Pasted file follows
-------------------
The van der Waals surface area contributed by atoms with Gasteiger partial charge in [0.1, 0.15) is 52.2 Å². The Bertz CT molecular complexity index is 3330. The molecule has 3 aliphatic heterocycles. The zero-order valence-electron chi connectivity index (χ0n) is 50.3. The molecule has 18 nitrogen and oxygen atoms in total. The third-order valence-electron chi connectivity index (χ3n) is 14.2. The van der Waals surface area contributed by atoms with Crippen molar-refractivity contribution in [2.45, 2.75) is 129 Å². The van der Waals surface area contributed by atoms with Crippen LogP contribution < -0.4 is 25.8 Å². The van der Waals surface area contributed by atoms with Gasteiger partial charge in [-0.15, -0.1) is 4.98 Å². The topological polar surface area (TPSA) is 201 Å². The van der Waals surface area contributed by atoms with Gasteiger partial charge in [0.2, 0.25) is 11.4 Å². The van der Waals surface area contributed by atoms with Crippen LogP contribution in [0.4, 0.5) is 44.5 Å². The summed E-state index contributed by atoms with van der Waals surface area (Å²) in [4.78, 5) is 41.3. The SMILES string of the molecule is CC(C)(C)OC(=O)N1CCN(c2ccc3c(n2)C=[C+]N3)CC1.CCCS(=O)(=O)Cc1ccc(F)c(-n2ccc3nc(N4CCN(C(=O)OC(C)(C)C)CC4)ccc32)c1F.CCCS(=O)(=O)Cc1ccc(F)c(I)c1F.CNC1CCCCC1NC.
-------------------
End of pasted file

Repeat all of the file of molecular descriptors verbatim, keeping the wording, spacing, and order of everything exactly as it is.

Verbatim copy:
The van der Waals surface area contributed by atoms with Gasteiger partial charge in [0.1, 0.15) is 52.2 Å². The Bertz CT molecular complexity index is 3330. The molecule has 3 aliphatic heterocycles. The zero-order valence-electron chi connectivity index (χ0n) is 50.3. The molecule has 18 nitrogen and oxygen atoms in total. The third-order valence-electron chi connectivity index (χ3n) is 14.2. The van der Waals surface area contributed by atoms with Crippen molar-refractivity contribution in [2.45, 2.75) is 129 Å². The van der Waals surface area contributed by atoms with Crippen LogP contribution < -0.4 is 25.8 Å². The van der Waals surface area contributed by atoms with Gasteiger partial charge in [-0.15, -0.1) is 4.98 Å². The topological polar surface area (TPSA) is 201 Å². The van der Waals surface area contributed by atoms with Gasteiger partial charge in [0.2, 0.25) is 11.4 Å². The van der Waals surface area contributed by atoms with Crippen LogP contribution in [0.4, 0.5) is 44.5 Å². The summed E-state index contributed by atoms with van der Waals surface area (Å²) in [4.78, 5) is 41.3. The SMILES string of the molecule is CC(C)(C)OC(=O)N1CCN(c2ccc3c(n2)C=[C+]N3)CC1.CCCS(=O)(=O)Cc1ccc(F)c(-n2ccc3nc(N4CCN(C(=O)OC(C)(C)C)CC4)ccc32)c1F.CCCS(=O)(=O)Cc1ccc(F)c(I)c1F.CNC1CCCCC1NC.